Another effective way to identify the system’s constraint is to review your company’s performance metrics, especially if your processes are “clogged” with work-in-process inventory.  For example, if one of your primary performance metrics is manpower efficiency and/or equipment utilization, then you are guilty of pushing raw material into your processes rather than pulling it in as a function of your system’s constraint.  That is, it makes no sense for your non-constraints to out-run the pace of your constraint.  When you do push to maximize these two metrics, the outcome is very predictable:

  • Your cycle times become extended
  • Your deliveries will be late
  • Your customers will be angry
  • The amount of cash tied up in inventory will be much higher than it should be
  • Your revenue will be much lower than it should be
  • Your profit margins will be much lower than they should be

The key point here is, if you don’t identify your system’s constraint, you simply can’t manage it.  And if you can’t manage it, your system will be out of control.  Let’s now move on to the second step, “Decide how to exploit the system’s constraint.”

Because the output of the system’s constraint dictates the output of the entire system, it should be obvious that we must maximize its utilization and efficiency.  What this means is that improvements to non-constraints are generally wasted effort.  So how do we exploit the system’s constraint?

Quite simply, your improvement effort must be focused on the constraint within your system.  And when I say system, it must include not only your in-house processes, but rather your entire supply chain.  For example, suppose you have a supplier who notoriously delivers raw materials late to you.  In this case, you must help this supplier overcome the problems that are creating their late deliveries.  You must take a holistic view of the entire organizational system and search for the existing cause and effect relationships that most surely exist.  In the TOC world there are a series of logic diagrams which facilitate this activity.  We won’t be discussing these diagrams here, but I did want you to know of their existence.  Let’s now move on to step three, subordinate everything else to the exploitation decision.

The concept of subordination tells us that the use of the constraint should not be hindered by any other part of the system.  This includes the existing organizational policies or actions of the non-constraints.  This concept also relates to the inherent capability of the system’s constraint.  In simple words, we should never expect the entire system to send more to the constraint than it is capable of handling.  If we did, we would simply overload the system with WIP which, in turn, would extend our lead times and cause late deliveries to our customers.  Once again, if your company is one that uses manpower efficiency or equipment utilization in non-constraints, you should abandon these metrics everywhere except within the constraint.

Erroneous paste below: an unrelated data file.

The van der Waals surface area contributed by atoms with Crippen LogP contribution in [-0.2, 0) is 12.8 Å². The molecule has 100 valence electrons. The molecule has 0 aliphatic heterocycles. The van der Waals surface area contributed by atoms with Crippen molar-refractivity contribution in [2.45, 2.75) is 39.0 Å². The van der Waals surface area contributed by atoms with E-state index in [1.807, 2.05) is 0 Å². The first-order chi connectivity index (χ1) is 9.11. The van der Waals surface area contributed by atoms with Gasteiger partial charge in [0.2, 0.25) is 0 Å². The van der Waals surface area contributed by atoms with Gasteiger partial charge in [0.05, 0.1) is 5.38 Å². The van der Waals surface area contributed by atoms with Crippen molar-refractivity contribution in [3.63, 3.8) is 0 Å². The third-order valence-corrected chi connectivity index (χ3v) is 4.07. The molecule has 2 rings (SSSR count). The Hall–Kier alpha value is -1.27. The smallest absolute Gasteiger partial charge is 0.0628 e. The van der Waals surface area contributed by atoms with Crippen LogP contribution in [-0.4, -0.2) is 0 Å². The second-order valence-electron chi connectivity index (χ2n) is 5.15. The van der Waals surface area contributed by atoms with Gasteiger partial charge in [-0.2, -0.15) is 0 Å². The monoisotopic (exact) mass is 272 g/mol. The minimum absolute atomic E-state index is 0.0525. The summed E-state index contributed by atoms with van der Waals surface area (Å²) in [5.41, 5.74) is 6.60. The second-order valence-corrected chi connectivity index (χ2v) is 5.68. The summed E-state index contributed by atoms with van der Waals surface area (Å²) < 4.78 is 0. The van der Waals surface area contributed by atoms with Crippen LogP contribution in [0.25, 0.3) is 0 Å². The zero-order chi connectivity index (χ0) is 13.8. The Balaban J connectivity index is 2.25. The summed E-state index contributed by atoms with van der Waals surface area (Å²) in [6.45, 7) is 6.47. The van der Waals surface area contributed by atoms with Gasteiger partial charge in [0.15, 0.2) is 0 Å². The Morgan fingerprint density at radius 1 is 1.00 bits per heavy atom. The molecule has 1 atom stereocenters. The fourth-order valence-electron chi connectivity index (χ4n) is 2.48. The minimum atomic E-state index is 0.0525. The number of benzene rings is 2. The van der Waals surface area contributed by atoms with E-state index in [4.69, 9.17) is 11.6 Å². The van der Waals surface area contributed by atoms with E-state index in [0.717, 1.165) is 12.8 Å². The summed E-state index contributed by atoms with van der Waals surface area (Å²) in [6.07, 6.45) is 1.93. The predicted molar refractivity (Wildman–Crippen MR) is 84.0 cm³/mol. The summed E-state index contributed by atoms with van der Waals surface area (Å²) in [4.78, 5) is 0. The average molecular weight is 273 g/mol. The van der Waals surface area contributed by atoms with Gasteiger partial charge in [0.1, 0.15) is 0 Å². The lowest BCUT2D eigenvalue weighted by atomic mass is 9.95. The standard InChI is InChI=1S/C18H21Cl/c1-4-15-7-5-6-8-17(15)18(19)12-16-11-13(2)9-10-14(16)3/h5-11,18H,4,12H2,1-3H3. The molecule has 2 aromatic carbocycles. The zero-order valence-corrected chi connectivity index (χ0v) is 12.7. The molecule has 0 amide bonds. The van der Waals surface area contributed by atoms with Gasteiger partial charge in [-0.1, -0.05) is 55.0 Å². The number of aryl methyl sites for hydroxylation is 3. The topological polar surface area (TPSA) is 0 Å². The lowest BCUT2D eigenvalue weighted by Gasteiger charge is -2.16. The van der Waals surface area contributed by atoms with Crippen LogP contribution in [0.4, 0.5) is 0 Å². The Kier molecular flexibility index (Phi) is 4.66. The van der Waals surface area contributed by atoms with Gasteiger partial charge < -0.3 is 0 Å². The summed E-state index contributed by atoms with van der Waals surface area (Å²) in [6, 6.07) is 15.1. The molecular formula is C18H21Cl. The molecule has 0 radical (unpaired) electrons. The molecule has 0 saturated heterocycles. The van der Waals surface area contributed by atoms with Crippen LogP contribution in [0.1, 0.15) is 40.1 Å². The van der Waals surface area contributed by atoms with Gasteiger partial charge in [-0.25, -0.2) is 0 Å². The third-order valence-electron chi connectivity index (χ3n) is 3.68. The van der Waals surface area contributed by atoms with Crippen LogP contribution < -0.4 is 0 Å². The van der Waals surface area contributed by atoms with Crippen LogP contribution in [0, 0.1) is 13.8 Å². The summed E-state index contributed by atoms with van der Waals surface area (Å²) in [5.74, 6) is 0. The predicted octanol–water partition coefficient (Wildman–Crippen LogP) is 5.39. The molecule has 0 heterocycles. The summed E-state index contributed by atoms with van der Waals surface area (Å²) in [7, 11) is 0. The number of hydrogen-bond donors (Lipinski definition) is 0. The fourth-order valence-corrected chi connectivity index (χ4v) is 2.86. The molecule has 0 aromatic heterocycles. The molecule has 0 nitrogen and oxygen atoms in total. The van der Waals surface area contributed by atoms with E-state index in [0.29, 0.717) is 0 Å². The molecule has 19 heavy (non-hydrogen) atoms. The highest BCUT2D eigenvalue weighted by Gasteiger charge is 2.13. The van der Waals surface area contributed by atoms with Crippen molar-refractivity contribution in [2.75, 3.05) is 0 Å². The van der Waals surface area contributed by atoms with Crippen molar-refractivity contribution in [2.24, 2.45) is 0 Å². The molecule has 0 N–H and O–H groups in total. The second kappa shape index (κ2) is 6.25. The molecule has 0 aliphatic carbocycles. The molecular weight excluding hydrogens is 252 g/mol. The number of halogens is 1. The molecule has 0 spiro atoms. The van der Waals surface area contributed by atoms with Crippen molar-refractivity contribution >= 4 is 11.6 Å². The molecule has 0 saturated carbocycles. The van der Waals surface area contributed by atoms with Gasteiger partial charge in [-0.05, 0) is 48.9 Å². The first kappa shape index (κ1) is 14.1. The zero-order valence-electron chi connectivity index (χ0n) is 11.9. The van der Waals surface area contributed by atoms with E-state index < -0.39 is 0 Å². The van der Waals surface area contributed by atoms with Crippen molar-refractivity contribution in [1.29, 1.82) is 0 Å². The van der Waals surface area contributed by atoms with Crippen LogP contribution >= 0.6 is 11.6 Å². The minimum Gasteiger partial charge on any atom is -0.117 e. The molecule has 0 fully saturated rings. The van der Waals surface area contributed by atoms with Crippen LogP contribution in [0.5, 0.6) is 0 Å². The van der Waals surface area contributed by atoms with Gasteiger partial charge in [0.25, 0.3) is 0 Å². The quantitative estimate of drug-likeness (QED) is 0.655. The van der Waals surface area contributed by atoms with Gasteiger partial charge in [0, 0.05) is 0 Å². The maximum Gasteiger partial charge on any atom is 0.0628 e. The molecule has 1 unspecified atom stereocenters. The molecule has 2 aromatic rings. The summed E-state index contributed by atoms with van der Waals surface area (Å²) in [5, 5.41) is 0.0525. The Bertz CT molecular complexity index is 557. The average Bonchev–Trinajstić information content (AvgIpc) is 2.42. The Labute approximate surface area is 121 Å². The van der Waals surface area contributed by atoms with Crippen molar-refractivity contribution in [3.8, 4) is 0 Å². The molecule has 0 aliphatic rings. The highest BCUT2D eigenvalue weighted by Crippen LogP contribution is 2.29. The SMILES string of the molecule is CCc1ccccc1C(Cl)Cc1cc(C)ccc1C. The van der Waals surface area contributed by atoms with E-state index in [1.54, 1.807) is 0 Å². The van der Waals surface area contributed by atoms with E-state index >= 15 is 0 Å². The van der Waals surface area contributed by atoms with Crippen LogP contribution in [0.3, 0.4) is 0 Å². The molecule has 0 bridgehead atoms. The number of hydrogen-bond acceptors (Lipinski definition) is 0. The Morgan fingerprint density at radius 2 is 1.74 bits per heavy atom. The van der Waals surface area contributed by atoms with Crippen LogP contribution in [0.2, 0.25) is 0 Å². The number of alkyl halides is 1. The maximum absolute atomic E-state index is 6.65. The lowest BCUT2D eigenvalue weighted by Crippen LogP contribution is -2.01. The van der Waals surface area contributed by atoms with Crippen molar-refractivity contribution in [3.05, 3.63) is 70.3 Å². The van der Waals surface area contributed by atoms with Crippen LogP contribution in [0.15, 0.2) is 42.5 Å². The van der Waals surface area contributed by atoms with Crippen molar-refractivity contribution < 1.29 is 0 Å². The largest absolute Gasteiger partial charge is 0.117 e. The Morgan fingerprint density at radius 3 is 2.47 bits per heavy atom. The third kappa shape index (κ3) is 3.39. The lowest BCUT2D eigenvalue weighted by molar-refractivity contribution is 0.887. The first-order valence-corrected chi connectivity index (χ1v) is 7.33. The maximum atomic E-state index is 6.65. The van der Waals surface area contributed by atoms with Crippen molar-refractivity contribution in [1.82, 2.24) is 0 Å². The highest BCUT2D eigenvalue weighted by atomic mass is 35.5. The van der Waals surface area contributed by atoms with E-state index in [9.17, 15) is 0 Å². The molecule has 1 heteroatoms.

Step four tells us to elevate the system’s constraint.  Step four simply means that if, in steps one through three, we have not “broken” the current constraint, meaning we may still not have increased the constraint capacity enough to satisfy the market demand. If this is the case, it may be necessary to purchase an additional piece of equipment or even hire more constraint resources.  If this is the case, do it!

Step five explains that if, in steps one through four, we have broken the constraint, we should return to step one.  The reason for this is because once the current constraint has been broken, meaning that it is no longer the limiting factor in our system, a new constraint will immediately appear and that we should move our resources to it.  This is the basis for continuous improvement.

Step four also warns us not to let inertia become a new system’s constraint. So what does this mean?  Inertia, in this context, simply means that we should never stop the improvement effort, so when the current constraint has been broken, a new constraint will appear immediately. And when it does, immediately move your resources to this new constraint.  

Next Time

In my next post, we will address the second question, “To what to change to?” and begin our discussion of how to make our changes happen.  As always, if you have any questions or comments about any of my posts, leave me a message and I will respond.

 

Until next time.

 

Bob Sproull

Bob Sproull

About the author

Bob Sproull has helped businesses across the manufacturing spectrum improve their operations for more than 40 years.